Consider also, then, the story of Nicodemus and Jesus from the gospel of John. Nicodemus was described as a Pharisee of high standing, one who paid attention to the ancient covenant between God and the people of Israel. But Nicodemus came to Jesus because he believed that something was happening through Jesus. He was, if you will, in the dark about Jesus – and Nicodemus’ coming to Jesus at night was no accident. In John’s gospel, light and darkness have deep meaning, far deeper than simply night and day. Darkness stands for evil, ignorance, a desire to keep ourselves hidden from God, while light stands for righteousness, revelation and the presence of God and God’s people. So when the gospel tells us that Nicodemus came to Jesus in the dark, it tells us that Nicodemus had only enough faith to come and see what was going on – but again, this is all the faith that is required: faith enough to follow.

Today, we know little more than Nicodemus did that night he came to Jesus. We’re not even sure if John 3.16-21 is actually be the words of Jesus – some manuscripts do not include these verses as a quotation. We’re confused about whether or not the most well-known and over-used verse in all scripture was actually spoken by Jesus. Taking this fact into consideration, then, how exactly can we expect to understand everything the Spirit blows into us, or everything the Spirit blows us into? But we do believe that the Spirit is active, do we not? Jesus tells us: the wind / Spirit / pneuma blows where it chooses, and we hear the sound of it, but we do not know where it comes from or where it goes. So it is with all of us who are born of the wind / Spirit / pneuma.

Being parents, of course, Kris and I know a little something about being born. First, the body is whispering, to mother and child, then it nudges, then it shouts and pushes the infant toward a new world. Is it comfortable? Hardly. But, is it necessary? Absolutely – because there is a limited time the infant can remain in the womb. So it is with us – when we are reborn through the work of the Spirit, first there is a whispering, then a nudge, then finally the strong, clear voice of God bringing us into a new life, a life we don’t always understand but into which we are called as God’s children, washed in the waters of baptism and given faith enough to follow once we have been called.

One of my seminary professors says that “We tend to talk about "our faith" or "having faith," assuming that it is a done deal, that believing is as simple as acquiring faith. But the Gospel of John never refers to faith as a noun. Faith is not a possession, not something that one gets, not something that one has—it is something that one does. Believing for the characters in the Fourth Gospel is a verb. And as a verb, believing is subject to all of the ambiguity, the uncertainty, and the indecisiveness of being human. We need to ask more often than we are willing to admit, "how can these things be?" We need to take seriously what faith looks like when it is active, living, permeable, and dynamic. We need to consider earnestly that having an incarnated God may require an incarnational faith – that believing is just as complicated as it is to be human.”[1]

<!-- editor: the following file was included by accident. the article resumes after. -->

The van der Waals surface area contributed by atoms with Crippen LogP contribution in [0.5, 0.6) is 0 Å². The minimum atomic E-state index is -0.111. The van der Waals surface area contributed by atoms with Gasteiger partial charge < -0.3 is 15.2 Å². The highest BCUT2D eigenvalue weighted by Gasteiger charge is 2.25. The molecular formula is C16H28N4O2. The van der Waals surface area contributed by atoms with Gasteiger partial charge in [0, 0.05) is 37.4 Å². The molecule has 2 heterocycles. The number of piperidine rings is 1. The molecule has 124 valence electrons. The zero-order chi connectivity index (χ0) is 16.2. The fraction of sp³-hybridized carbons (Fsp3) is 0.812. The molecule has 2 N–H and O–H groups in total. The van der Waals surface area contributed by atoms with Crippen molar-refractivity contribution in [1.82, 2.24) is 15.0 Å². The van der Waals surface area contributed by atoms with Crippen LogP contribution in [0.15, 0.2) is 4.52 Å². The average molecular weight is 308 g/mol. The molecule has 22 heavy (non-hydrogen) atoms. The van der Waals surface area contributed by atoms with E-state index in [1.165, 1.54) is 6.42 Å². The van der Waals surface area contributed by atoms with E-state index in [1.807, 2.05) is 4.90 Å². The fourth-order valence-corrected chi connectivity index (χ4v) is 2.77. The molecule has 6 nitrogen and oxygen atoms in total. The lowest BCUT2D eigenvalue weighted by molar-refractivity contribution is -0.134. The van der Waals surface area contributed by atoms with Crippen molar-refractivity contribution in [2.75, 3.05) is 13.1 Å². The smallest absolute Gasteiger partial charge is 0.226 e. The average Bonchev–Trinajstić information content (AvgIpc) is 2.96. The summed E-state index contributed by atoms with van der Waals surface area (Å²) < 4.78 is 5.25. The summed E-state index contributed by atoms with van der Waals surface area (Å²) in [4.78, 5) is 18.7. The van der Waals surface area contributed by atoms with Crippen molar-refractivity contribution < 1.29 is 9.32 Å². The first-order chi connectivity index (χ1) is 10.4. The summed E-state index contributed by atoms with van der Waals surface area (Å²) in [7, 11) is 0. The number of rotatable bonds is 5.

I wish I could tell you exactly how this works, where the Spirit will call you, into what you’ll be reborn today, but I can’t. I don’t know how this works any better than you – I’m not the one whispering, nudging, pulling you into a new life. What I can tell you is that as your brother in Christ, I will celebrate the journey with you, believe in you and put my faith in you as you seek to discern the Spirit’s voice in your life, help you find the way to follow Jesus as you help me find my own. But most of all, I can promise you this: you have all you need to follow Jesus already, because the Spirit has called you here and reminded you that your sins are forgiven, the life you have lived is behind you, and the future of faith enough to follow is here for you, today, in this place. May God bless the journey into which you are called today, and praise be to God for giving us faith enough to follow in all the days to come. Amen.



[1] Caroline Lewis, Assistant Professor of Homiletics, Luther Seminary. http://workingpreacher.org

1 comment:

  1. Wow--great stuff. Thanks (as always) for sharing it!

    ReplyDelete